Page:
The response from the FDC was that "Comparing proposals is critical for the FDC, especially as the volume of proposals and amounts of funds requested increases and to force people defining goals." The FDC chair, Dariusz Jemielniak, referred to the importance of cultivating goal-setting abilities among applicants, and pointed out that the Foundation itself did not fully satisfy the FDC's requirements in Round 1. Since the FDC is making large grants, he said, it sets higher expectations in terms of communicating entities' plans and filling in forms. The Foundation's chief financial officer, Garfield Byrd, said that the level of detail required in the FDC form for the annual plan and budget is clearly not detailed enough, and that it is difficult for readers to understand the financials from budgets and annual plans alone. FDC member Anders said that about half of FDC applications are not sound. Among other statements by FDC members were that there is a limited number of dollars to give out in the FDC, and it's not going to be possible to staff up all chapters.

Sunday finished with a series of meetings known as Barcamps.

Comments from outside the chapter world

Biophysicist Daniel Mietchen attended the conference for WikiProject Med. He told the Signpost that in his opinion "there's a tendency for many wheels to be invented independently, so coordination across chapters has strong potential to improve efficiency and impact. For example, several chapters are now in discussions with their respective ministries of culture/education/science about how open licensing and Wikimedia projects can be included in curricula from high school to graduate courses, yet there has so far been next to no coordination of these efforts."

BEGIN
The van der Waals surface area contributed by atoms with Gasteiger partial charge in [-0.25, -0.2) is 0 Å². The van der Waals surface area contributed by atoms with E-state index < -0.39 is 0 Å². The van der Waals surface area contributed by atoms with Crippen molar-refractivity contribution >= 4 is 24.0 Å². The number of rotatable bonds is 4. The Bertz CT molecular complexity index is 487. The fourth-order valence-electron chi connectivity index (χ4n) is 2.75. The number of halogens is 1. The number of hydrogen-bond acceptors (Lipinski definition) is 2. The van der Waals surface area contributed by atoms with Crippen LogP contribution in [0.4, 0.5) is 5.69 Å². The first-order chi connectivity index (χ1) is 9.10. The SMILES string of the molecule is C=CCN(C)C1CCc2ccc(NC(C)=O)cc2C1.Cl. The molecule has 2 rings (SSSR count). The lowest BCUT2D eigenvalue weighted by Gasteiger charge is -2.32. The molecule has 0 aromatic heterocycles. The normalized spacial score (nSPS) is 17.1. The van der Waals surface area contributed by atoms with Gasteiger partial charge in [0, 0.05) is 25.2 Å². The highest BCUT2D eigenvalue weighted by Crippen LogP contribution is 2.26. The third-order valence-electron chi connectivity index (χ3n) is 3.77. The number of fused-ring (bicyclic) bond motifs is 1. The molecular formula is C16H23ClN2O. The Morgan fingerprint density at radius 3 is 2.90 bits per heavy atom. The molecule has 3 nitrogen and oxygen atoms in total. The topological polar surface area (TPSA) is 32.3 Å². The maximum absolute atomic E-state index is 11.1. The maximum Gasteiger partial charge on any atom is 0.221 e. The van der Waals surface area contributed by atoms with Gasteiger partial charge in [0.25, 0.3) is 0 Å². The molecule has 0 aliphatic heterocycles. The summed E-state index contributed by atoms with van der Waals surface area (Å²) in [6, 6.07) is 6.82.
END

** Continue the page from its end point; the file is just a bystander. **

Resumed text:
He specified the lack of coordination related to attendance at events, for example in Commons documentation and recurring visa problems; the Signpost has been informed that intending participants from two developing-world countries were refused visas for travel to Italy.

Mietchen pointed out that the three issues identified as the focus of the newly forming EU policy project also require coordination across chapters: "freedom of panorama (which exists in most but not all EU countries), orphan works, and PD-Gov (a concept alien to most European jurisdictions). Other issues, such as how to handle the paper work in running a chapter, have traditionally not been tackled in a very coordinated way either; nor have initiatives involving many chapters, such as Wiki Loves Monuments or the FDC process. However, a number of attempts along these lines are becoming more visible, e.g. the Chapters Association's discussions on the 'Chapters Exchange."

Participants generally praised the atmosphere at the conference. On the downside, it appears that most of the detailed planning was left until the last minute. Just one week before the start, no schedule was available. A basic draft appeared on Meta a day after the Signpost made enquiries of the organisers; we know of at least one chapter for which this lack of planning weighed in the decision not to send representatives. The Signpost notes another matter that may be of interest to the organisers of future Wikimedia events: one participant commented that the connectivity at the venue and in the hotels was "crappy".

Editor's note: the author of this article is a member of the Grants Advisory Committee, which recommended the approval of a US$120,000 grant to Wikimedia Italy to host the conference, but he was inactive at the time of the application for conference funding.

In brief

Ting Chen, former chair and current member of the Foundation's Board of Trustees, has announced his intention to resign.